Almost every day at the moment I see people in fields or forest, with baskets or plastic bags. They are gathering mushrooms. I've been quartering the orchard every time I go there just in case some tasty looking fungi emerges. (Actually, my technique is more like walking transects - up one row and down another.)
Yesterday I hoped my luck was in, as I came across what I was fairly sure were cêpes, and they were in perfect condition. Finding wild mushrooms that haven't got resident fly larvae munching their way through is nigh on impossible. I gathered them up and took them home to show Simon and ask how brave he was feeling. He said they looked fairly scary.
I had no intention of eating them without finding out what they were anyway. Whilst I was reasonably confident they were cêpes, I knew that a few species were outstanding eating but some species were not considered worth bothering with (because they were too bitter or go unpleasantly slimy or mushy when cooked) and a couple were not very good for you at all. I decided the simplest way of finding out what they were was to take them to our chef friend Jean-Michel Chedozeau at Restaurant de l'Image. It was just after 2pm, so I knew he would probably be taking a break in the bar. Sure enough, he was there, along with his brother Christophe, their wives and a couple of customers.
Jean-Michel's immediate response was to ask me if I had any neighbours I didn't like, but I wasn't fooled. He and Christophe glanced at the mushrooms and told me they were cêpes raboteux. They weren't dangereux, but they weren't worth eating either. I should have left them for the mulots (wood or field mice). They said their father had been out in the morning and got some real edible cêpes from a nearby pine forest, and told me you only get real cêpes near sapins (meaning pine).
Back at home again, I did some reading to learn more about Bolete mushrooms, the group ceps belong to. That is one complicated taxonomical group that's been messed around with a lot by scientists trying to make some sense of it all! Finally, I ran my mushrooms through a taxonomical key and eventually ended up at...Leccinum scabrum (Birch Bolete)...which in French are called...cêpes raboteux! It took me a while and a bit more reading to be convinced . I was puzzled as to why I had found them in the orchard, with no birch in sight, if this species was associated symbiotically with birch. I was also puzzled by the lack of staining when I cut a mushroom. Both the colour of stain that emerges on newly cut flesh and the presence of the correct host are both important clues for identifying Boletes. More reading revealed that in Europe this species is also associated with dry grassland, and sometimes does not produce a stain. It also took me a while to see the tiny black 'scales' on the 'stem' which indicated that this was not in the genus Boletus, but in the closely related genus Leccinum. (It wasn't living up to its French name – which in English would be something like Rough Cep – very well.)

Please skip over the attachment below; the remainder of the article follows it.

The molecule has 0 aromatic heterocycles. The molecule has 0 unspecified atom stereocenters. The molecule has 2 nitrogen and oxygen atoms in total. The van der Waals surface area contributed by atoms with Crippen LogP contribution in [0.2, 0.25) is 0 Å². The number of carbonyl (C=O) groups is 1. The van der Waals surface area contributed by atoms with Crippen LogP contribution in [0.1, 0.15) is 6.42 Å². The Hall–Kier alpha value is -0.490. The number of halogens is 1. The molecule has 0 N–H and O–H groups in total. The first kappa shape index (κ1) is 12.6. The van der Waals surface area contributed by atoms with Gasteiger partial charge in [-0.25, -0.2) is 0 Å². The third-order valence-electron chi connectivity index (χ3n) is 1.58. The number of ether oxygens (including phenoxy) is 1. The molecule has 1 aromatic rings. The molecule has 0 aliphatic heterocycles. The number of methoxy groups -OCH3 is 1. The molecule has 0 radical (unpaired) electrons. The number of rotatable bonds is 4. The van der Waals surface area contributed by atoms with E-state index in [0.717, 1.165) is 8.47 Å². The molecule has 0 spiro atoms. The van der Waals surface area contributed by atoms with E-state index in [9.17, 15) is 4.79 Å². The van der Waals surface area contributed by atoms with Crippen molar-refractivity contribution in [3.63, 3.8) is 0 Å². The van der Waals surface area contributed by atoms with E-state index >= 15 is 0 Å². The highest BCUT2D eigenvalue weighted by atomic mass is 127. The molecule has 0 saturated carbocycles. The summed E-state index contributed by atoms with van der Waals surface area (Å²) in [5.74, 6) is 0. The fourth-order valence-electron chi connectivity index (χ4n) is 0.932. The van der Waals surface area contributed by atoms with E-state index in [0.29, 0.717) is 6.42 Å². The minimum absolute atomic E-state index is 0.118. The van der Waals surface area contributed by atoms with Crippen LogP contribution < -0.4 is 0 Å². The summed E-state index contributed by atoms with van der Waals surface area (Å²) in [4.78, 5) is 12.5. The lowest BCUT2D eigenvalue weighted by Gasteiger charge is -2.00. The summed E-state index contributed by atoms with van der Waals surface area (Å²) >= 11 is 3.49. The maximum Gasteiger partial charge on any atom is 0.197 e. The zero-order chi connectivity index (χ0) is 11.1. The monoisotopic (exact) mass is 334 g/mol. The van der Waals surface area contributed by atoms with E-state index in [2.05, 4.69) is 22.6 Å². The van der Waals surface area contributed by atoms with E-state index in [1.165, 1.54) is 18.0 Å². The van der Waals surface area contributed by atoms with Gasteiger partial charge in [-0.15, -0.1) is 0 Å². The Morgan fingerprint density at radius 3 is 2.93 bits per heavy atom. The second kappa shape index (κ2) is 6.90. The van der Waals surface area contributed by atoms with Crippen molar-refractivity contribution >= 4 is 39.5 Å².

I'm now reasonably happy with the ID, but I am no expert, so could easily be wrong and Boletes certainly are a difficult group. I realised quite quickly that they weren't poisonous, because they meet the wilderness survival test: they don't have gills (they have tubes) and the flesh is white and doesn't stain when cut. (These mushrooms give an overall impression of being a rather lurid yellow, but in fact, the top is fawn, the tubes are yellow, but the flesh between the two is white.) This was all very interesting, but it's a great pity it wasn't worth whipping up an omlette.
Update: I now think it is likely that these mushrooms are actually Suillus neoalbidipes / White-stemmed Bolete / Bolete à pied blanc. This means that the tiny black specks on the stem are glands, not scales (common beginners error). Having revisited the orchard today and checked where I picked them, I realise they have a clear association with the rather out of place Monterey pine Pinus radiata there . It makes me wonder if it was planted in the hopes of Edible Ceps Boletus edulis appearing. S. neoalbidipes is apparently good eating if peeled and the tubes removed. I had a little nibble and it was pleasantly mushroomy.
Update II: I've now had these mushrooms expertly and definitively identified and they are Weeping Bolete Suillus granulatus, edible and sometimes used in commercial mixes of wild mushrooms. Wiping the tops and removing the pores before cooking is recommended as they produce a liquid which can have a laxative effect.